To find pain points there are really 3 main discovery tools. The first is conducting user research. Get out and talk to your clients, walk them through various scenarios, ask them direct what is causing them the most pain. Next is reviewing support cases. Chatting with your support team, and analyzing case data can help you quickly identify areas of the product that need to be improved most. Thirdly, trying to use the product yourself on a daily basis can be extremely helpful in IDing major product issues. Even if the tool isn’t something that would be traditionally related to your role, learning to use it, and attempting to use it at least once a day to finish a primary task can be very eye opening. It’s one thing to hear about other people experiencing an issue, it’s another thing entirely to actually experience it yourself. It’s a very powerful motivator.
Q. Design Thinking is getting a lot of attention in recent times. Could you tell us your views on how it can be applied to various problems?
Design thinking is creating a cultural shift across organizations. In the past, design teams were siloed off within organizations. Companies are now realizing that the skills that designers use to think through and solve problems can be applied cross functionally, and as a result design has made its way to C level roles in businesses all over the world. Designers are being called on to apply their skillets to all kinds of business problems.
Q. Any tips for UX designers on how they can start thinking about sustainability more and bringing that more into their work?
Sustainability is so, so important. I’ll never forget the first time I watched Objectified. The scene that showed mountains of old tech in a landfill was burned into my mind and has stuck with me ever since. There are several areas that we tend to overlook, not intentionally, they just aren’t front of mind, in design. Focusing on sustainability is one, as is accessibility. As far as bringing it into our work, it really just requires a shift in thinking. If someone needs some convincing about designing with sustainability in mind, I’d definitely recommend having them watch the landfill scene from objectified. It’s pretty haunting.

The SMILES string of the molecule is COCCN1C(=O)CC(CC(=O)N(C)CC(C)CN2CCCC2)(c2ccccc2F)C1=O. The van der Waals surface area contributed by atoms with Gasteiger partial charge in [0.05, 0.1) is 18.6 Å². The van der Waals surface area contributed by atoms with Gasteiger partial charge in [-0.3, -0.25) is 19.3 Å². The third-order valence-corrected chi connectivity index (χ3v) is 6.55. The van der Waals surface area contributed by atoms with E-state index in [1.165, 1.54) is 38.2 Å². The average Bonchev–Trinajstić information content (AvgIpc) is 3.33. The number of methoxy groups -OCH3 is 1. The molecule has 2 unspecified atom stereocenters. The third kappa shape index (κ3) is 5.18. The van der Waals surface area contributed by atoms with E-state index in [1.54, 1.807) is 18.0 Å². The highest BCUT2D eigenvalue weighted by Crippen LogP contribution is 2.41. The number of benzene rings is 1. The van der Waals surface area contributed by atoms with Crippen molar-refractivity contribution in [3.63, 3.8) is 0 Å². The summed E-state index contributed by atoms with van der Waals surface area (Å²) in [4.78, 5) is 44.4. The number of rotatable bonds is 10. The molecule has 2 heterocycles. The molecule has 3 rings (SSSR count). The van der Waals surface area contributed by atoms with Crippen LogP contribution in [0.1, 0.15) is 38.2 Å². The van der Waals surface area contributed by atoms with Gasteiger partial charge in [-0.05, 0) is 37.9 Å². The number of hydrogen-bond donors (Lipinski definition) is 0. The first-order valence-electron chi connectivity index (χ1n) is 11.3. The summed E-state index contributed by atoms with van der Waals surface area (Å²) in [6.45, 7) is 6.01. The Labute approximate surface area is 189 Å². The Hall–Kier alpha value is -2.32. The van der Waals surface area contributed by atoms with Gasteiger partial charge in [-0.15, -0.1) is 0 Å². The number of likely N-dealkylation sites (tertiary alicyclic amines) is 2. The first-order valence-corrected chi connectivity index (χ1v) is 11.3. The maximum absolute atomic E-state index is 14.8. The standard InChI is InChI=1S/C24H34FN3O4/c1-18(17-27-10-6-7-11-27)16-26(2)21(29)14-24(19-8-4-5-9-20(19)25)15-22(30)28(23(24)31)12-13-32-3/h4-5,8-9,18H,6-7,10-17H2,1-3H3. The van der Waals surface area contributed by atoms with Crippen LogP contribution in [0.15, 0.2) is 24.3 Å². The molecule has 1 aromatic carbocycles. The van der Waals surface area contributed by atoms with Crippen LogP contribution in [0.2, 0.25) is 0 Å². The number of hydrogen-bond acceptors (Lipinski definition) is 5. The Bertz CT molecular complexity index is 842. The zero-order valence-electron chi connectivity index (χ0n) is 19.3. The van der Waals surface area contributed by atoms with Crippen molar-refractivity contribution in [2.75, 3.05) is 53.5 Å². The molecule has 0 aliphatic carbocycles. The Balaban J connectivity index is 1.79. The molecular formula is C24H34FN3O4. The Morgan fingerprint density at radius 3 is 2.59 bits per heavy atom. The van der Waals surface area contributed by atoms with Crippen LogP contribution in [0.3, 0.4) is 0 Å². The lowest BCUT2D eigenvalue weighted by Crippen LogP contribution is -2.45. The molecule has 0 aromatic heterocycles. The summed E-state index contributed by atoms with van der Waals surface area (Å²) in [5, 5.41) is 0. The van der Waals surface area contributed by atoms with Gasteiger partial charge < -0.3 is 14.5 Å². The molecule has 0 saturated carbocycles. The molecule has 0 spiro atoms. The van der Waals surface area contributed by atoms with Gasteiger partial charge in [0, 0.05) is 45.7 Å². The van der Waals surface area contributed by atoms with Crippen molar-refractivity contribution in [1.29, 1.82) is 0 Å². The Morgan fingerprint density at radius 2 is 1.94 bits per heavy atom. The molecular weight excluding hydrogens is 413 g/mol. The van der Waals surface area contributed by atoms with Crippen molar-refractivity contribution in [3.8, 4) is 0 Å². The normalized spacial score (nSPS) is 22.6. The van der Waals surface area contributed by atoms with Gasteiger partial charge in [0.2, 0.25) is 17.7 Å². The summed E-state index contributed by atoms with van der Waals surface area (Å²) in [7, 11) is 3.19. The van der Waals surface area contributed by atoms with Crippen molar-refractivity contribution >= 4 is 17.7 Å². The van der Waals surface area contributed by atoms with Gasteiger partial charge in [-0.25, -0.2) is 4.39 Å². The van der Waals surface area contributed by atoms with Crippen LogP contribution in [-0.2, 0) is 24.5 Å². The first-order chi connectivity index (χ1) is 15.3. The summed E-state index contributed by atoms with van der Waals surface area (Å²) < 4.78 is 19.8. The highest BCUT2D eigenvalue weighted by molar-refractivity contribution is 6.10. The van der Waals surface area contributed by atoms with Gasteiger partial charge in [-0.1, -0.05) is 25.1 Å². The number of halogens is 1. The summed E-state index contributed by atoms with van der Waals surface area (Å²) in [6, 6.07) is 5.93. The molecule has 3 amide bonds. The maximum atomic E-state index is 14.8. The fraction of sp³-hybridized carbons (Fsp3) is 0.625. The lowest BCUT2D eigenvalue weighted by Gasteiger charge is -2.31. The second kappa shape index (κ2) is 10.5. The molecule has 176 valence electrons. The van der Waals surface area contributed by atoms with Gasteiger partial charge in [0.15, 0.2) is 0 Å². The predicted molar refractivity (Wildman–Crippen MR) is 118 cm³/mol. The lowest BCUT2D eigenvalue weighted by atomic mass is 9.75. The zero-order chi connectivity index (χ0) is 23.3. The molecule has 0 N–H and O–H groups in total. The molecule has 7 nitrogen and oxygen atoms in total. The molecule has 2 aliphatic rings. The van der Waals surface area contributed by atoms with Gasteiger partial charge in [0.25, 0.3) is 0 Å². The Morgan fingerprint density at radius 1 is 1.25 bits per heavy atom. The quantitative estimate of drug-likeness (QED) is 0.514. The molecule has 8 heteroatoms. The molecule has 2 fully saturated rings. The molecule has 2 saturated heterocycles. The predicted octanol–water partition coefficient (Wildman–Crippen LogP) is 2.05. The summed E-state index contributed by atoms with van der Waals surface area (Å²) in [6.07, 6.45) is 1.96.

Q. Could you tell us about how you made your way into User Experience? You have a science and psychology degree. How did that guide your work?
I took a circuitous route into the UX industry. I built my first website in the 90s and had a blast doing it. At that point it didn’t occur to me that design was something I could turn into a career, so I wound up heading to college and getting a degree in education and another in psychology. While I was finishing up my second degree, I took on a part-time job as a computer lab tech. I got to witness first hand the impact that well executed software has on the workflows and levels of productivity of members of various industries. I also got to witness the impact of poorly designed software—the loss of time and energy and high levels of frustration that it could inflict. After graduation, I wound up taking a job at a startup as a software trainer, but was eventually loaned out to the design and development department during a product overhaul project (rebuilding our entire platform on .NET). That was when I truly fell in love with product design. I was offered a job on the UX team soon after the project was completed, and had amazing mentors that helped me grow and launch my career. Pulling from a background in psychology has definitely impacted the way I perform user research and usability testing. I find the entire process and the results fascinating.
Q. We are huge InVision fans and very curious about how things work there. Could you tell us about the design process at InVision and the culture in general?
The culture here at InVision is phenomenal. We have clearer lines of communication than I’ve ever experienced in a traditional office setting and a very positive overall culture. There is much respect across teams, the leadership team is phenomenal and teams work together beautifully cross departmentally. We even have a peer recognition program that gets used very heavily each month. The employees at InVision are just fantastic.